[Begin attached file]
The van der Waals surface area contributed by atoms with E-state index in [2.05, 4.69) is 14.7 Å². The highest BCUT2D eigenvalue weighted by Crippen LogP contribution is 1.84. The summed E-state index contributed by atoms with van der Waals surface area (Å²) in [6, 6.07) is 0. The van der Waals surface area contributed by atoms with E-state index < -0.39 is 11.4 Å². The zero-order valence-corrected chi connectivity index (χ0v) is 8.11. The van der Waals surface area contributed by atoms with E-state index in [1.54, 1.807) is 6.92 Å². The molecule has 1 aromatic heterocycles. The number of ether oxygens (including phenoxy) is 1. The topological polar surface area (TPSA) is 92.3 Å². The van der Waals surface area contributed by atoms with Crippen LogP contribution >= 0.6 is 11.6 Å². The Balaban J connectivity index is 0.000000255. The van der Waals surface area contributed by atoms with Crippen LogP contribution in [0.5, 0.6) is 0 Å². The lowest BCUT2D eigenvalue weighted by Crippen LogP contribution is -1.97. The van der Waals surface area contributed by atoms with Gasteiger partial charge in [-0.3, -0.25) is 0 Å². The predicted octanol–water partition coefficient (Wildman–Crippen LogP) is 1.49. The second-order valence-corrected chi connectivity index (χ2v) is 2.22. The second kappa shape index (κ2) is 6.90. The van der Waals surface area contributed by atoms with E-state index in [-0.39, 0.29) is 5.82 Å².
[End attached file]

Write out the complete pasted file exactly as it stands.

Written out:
The van der Waals surface area contributed by atoms with E-state index in [2.05, 4.69) is 14.7 Å². The highest BCUT2D eigenvalue weighted by Crippen LogP contribution is 1.84. The summed E-state index contributed by atoms with van der Waals surface area (Å²) in [6, 6.07) is 0. The van der Waals surface area contributed by atoms with E-state index < -0.39 is 11.4 Å². The zero-order valence-corrected chi connectivity index (χ0v) is 8.11. The van der Waals surface area contributed by atoms with E-state index in [1.54, 1.807) is 6.92 Å². The molecule has 1 aromatic heterocycles. The number of ether oxygens (including phenoxy) is 1. The topological polar surface area (TPSA) is 92.3 Å². The van der Waals surface area contributed by atoms with Crippen LogP contribution >= 0.6 is 11.6 Å². The Balaban J connectivity index is 0.000000255. The van der Waals surface area contributed by atoms with Crippen LogP contribution in [0.5, 0.6) is 0 Å². The lowest BCUT2D eigenvalue weighted by Crippen LogP contribution is -1.97. The van der Waals surface area contributed by atoms with Gasteiger partial charge in [-0.3, -0.25) is 0 Å². The predicted octanol–water partition coefficient (Wildman–Crippen LogP) is 1.49. The second-order valence-corrected chi connectivity index (χ2v) is 2.22. The second kappa shape index (κ2) is 6.90. The van der Waals surface area contributed by atoms with E-state index in [-0.39, 0.29) is 5.82 Å².